If you have been following the news closely, you may have read about how the lockdown has been particularly hard on migrant workers and the underprivileged. While many of us have the comfort of homes and the finances to maintain a well-stocked pantry, others aren’t as fortunate. Thankfully, there are some who have been going out of their way to ensure that the needy do not go hungry. One such person is Dhruv Arya, an entrepreneur based in Guwahati, who is the owner and head of operations at Makhan Bhog, a family-run restaurant that started its operations in 2005.
Vans that bring food to migrant labourers and the underprivileged
His initiative named, ‘Helping Hearts,’ began on 26 March. On the first day, he fed about 300 people. But now, with over 70 people supporting the cause, about 4000 people are fed in a day, and he hopes to continue feeding people as long as he can.
“I am not sure how long it is going to take for the economy to stabilise and for these people to get on their feet. So, I am going to continue with this food drive for as long as possible,” says the 26-year-old.
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Lending a Helping Hand
Dhruv is the owner and head of operations at his family-run restaurant.
The seed for carrying out this philanthropic activity was planted in Dhruv’s mind by his uncle, Mr Sanwar Kanoria.
“When I heard about the lockdown, I knew that people from underprivileged sections are going to be the worst hit. I had a chat with my uncle, who lives in Mumbai, and he pushed me to start feeding as many people as we can. In fact, he has been getting food cooked at his home and feeds about 250 people every day,” says Dhruv.
Dhruv’s uncle decided to sponsor half the funds required for the activity. Help also came in from Business Network International (BNI), a business networking organisation that Dhruv is part of.
“I shared my plans with the members and about 70 people donated for the cause. We ended up raising about Rs 12 lakh, and that is currently helping us carry out the operations,” informs Dhruv.
But before everything began, he knew that he had to take permission from the police so that the vehicles could move smoothly without any hiccups. He then mapped out the areas in Guwahati where the where the poorest of the poor live, including the Railway station, Solapara Colony and Bhutnath locality.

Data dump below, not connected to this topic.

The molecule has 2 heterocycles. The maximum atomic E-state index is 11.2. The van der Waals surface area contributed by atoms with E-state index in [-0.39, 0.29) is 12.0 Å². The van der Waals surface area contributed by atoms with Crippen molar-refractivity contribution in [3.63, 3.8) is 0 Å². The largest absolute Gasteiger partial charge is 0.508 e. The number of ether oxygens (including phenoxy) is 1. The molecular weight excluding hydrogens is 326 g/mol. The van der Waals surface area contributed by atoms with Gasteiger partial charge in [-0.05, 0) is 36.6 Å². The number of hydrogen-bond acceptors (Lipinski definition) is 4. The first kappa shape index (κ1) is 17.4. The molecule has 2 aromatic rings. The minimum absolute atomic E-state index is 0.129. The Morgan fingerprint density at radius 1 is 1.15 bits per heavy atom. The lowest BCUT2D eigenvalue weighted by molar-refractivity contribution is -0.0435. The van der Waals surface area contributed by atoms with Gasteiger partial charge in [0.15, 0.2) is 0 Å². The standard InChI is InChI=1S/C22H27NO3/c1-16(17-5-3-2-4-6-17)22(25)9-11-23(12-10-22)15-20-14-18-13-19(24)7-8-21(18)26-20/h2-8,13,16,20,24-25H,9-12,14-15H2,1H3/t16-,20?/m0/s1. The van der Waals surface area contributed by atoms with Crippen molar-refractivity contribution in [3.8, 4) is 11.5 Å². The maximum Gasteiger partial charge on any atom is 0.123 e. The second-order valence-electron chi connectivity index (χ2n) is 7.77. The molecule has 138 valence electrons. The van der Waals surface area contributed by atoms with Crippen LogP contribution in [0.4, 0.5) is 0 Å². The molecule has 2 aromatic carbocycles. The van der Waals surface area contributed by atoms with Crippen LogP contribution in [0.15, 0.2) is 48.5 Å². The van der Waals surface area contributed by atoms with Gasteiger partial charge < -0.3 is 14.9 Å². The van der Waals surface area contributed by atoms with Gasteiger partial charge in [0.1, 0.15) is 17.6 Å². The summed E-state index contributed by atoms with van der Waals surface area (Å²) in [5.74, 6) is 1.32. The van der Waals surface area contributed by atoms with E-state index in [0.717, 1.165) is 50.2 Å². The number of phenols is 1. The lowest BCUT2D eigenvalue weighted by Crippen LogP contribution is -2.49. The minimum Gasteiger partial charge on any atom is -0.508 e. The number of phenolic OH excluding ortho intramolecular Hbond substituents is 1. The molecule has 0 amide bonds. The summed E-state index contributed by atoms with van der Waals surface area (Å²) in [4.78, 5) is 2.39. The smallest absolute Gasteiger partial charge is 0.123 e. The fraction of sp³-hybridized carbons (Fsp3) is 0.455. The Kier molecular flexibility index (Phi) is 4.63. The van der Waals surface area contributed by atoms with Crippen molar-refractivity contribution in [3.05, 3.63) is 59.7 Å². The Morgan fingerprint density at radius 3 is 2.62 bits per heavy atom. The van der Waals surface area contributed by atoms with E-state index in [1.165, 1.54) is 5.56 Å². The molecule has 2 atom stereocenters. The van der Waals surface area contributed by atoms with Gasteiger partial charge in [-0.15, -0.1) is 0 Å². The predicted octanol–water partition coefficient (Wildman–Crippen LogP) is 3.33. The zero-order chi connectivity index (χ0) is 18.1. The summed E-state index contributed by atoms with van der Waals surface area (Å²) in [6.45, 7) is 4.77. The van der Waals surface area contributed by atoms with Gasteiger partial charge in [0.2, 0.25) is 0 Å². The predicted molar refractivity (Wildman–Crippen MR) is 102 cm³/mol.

Makhan Bhog staff at work
“Daily wage earners like rickshaw walas, vegetable sellers, sweepers (among others) mostly live in these pockets. These people do not have enough savings and depend on everyday work to sustain themselves. Since the lockdown has hit them the hardest, we started distributing food packets here,” informs Dhruv.
The food packets contain khichdi, which has vegetables like beans and carrots, and puri halwa. All of this is separately packed so that if a person cannot finish it all at once, they can save it for later or share it with their family members.
All the food is prepared at Makhan Bhog’s kitchen, where about 35 staff members are on the payroll.
Khichri being packed to be distributed
I ask Dhruv if it was difficult to convince the staff to come and work. “Not at all. As soon as we told them, they were more than happy to do their bit. I was overwhelmed by their willingness to help out,” he replies.
The food is cooked from 7 AM-10 AM. By noon, it’s all packed, and two vehicles are being used to deliver these food packets. By 4 PM, they are done with all the preparations while the staff starts prepping for the next day.
Dhruv mentions that the staff follows stringent checks and safety measures in the kitchen.
“Before they enter the kitchen, they sanitise their hands and their forearms and wear a mask, caps and hairnets. In fact, one of our kitchens is located within a housing complex we have provided for our staff, which makes it even safer. They have been self-isolating since the lockdown, and only the vehicle goes to pick up the food packets at the entrance. No one is allowed to enter,” he says.
Challenges and looking forward
Police escorts who ensure social distancing while food is being distributed.
Dhruv informs that he sometimes goes for the operations on the ground while at other times, volunteers from BNI accompany the vans.
So, has he faced any challenges until now?
“I think the biggest challenge for us is managing the crowds. They don’t understand the concept of social distancing. When they are hungry, they tend to gather in a crowd. However, to deal with this, two police escorts ensure that the people maintain distance from each other,” he says.
So, what does Dhruv plan to do for the next few days?
He says that he would continue feeding 4000 people every day and is not taking any donations right now. “The whole idea is to ensure that whoever we feed, we can feed them for longer. Currently, with the staff we have, we cannot overwork them as we need them to work with us for longer,” he says.
The food is individually packed in containers so that in case a person is unable to finish it at one go, it can be saved for later.
He informs that one thing he’s observed in Guwahati is that a lot of places are not delivering food to homes. There are several people who may be living alone or do not have access to groceries, so he also wishes to cater to them in the future.
Dhruv also has a special appeal for restaurant owners.
“When we started, we felt lucky to have the apparatus and the resources to feed so many people. My only appeal to restaurant owners and hoteliers would be that it would be great if they can provide their set up to carry out such operations if they are not doing it themselves. It may not mean much for you to hand over a packet to someone in need, but for them, it may be the only hot meal they eat that day,” he says, signing off.